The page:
When it comes to publishing, the problem these days is getting your foot through the door in the first place. You can publish Jordan Peterson now despite the controversy surrounding him because has already broken through. That’s the obvious example. The thing I worry about here is: “How are young people at the very of beginning of their career, allowed to say what they think?”
I remember when The Strange Death of Europe came out, I was face to face with a very nice lady at a drinks party who said she was in the publishing industry and working for one of the major publishers. She said she’d said to her boss: “Have you seen how well Douglas Murray’s books are selling?” And he said: “Yes.” She said: “Didn’t I tell you we ought to do something in that area?” The area, I suppose, would have been immigration. And apparently her boss said to her: “We wouldn’t those readers.” So I said: “You must tell him at his next shareholders meeting that they are not a for-profit organisation, but rather a sort of weird NGO of some kind.”
So the publishing industry – like every industry – is susceptible to this same strange problem of wokeness. I was with an academic recently, who was gay, and had got into terrible trouble because he’d been pro-Brexit. I found myself saying at one point: “Why is it such a terrible sin to be in agreement with the majority of the public?” I don’t want academics to be pro- or anti-Brexit; I just don’t particularly want this kind of conformity which a vociferous minority seems to want.
One thing we have to think about seriously as a nation in the years ahead is where the talented people go. I spent a certain amount of time in Silicon Valley in recent years researching The Madness of Crowds so this has been on my mind a lot. Would a smart person today go into politics? Would they seek to be an MP? Would they seek to be an academic? Probably not – and that accounts for the impoverished nature of this moment in both politics and education.
My friend Christopher Hitchens used to say that he couldn’t write fiction, and he knew why. He knew people who could – like Martin Amis and Salman Rushdie – it was because they were always interested in music. Well, I enjoy music, and I play the piano every day. Sometimes people try to get me to do fiction. First of all, I don’t think you should force it on anyone. Secondly, my view is that for the last 20 years we live in an age of reflection and that has made fiction feel secondary – it’s rather like trying to write the book of the age in heroic couplets. For example, if you wanted to read about the Vietnam War, for instance, would you do better reading a novel about it or a great book like Nothing and So Be It by Orianna Falacci. I would suggest the latter. There’s this feeling that fiction is not where the action is. But it does feel that to me that poetry on the other hand, always has such a small audience that somehow it never becomes irrelevant.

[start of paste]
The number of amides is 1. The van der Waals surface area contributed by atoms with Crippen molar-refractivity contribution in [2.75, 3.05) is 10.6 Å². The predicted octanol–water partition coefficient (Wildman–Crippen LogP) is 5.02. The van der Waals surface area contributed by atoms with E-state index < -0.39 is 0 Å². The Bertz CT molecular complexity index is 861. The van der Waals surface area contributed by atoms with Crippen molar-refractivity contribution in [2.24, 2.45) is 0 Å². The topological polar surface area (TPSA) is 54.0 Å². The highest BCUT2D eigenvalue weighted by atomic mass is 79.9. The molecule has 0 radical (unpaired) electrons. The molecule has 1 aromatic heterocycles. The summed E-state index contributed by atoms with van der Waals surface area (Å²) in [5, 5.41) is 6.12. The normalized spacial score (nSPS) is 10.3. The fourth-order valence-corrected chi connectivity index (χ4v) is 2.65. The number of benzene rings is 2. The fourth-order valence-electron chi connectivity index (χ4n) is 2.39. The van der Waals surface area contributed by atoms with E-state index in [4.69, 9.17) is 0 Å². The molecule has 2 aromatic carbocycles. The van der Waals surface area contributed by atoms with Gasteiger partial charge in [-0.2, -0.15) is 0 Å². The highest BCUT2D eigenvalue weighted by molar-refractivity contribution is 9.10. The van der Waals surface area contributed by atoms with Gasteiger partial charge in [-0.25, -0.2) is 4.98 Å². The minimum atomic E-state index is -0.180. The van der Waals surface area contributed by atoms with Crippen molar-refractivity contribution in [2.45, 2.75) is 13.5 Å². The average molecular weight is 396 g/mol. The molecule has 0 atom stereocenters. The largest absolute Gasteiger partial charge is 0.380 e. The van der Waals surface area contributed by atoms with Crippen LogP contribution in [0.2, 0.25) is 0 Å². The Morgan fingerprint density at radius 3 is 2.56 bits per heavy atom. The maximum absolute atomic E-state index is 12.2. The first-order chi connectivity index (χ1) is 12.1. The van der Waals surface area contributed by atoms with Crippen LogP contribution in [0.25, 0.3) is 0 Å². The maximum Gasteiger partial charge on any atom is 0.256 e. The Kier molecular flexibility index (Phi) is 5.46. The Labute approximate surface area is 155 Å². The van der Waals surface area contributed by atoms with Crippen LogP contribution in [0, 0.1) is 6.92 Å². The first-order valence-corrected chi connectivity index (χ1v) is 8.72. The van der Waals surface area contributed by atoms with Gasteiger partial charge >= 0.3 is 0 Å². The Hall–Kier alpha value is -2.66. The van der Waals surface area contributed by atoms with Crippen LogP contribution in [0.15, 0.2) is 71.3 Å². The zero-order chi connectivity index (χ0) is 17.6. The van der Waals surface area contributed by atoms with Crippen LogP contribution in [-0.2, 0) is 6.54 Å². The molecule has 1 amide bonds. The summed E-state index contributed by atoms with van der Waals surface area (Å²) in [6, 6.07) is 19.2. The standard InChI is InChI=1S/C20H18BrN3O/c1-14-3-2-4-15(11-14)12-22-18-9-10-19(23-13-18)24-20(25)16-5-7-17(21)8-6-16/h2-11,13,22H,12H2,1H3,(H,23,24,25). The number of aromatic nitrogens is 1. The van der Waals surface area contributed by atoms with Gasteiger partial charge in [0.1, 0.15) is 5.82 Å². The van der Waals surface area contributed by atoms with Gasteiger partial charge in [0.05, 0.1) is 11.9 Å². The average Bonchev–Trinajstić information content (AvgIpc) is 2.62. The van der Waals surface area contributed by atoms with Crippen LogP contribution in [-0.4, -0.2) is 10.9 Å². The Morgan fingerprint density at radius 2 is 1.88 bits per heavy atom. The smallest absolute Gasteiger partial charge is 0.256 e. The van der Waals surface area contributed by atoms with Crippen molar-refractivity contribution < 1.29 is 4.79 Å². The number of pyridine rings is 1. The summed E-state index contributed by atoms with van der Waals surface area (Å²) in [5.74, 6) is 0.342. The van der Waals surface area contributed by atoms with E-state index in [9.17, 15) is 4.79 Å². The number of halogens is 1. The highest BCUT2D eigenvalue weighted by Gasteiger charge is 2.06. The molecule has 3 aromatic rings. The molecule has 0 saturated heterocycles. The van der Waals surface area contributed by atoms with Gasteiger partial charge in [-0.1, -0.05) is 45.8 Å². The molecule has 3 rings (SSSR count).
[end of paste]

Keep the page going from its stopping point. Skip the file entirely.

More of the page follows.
When prose-writing is exceptionally bad, as with for instance Judith Butler, it can be for one of two reasons. One possibility is that that person simply has nothing to say. But the second thing is rather more alarming – that they know that what they’re writing simply isn’t true. And there’s a lot more of the latter kind of literature around than you might think.
What happens in academia is that impenetrable language is used as a screen. You’re meant to think that if it’s unreadable that must be wisdom there somewhere. That’s why you can’t just critique these books, you also have to offer an alternative reading list. In that sense everything begins with Plato – and also with the Judaeo-Christian tradition.
Photo credit: By AndyCNgo; cropped by Beyond My Ken (talk) 00:23, 8 May 2020 (UTC) – Own work, CC BY-SA 4.0, https://commons.wikimedia.org/w/index.php?curid=89983788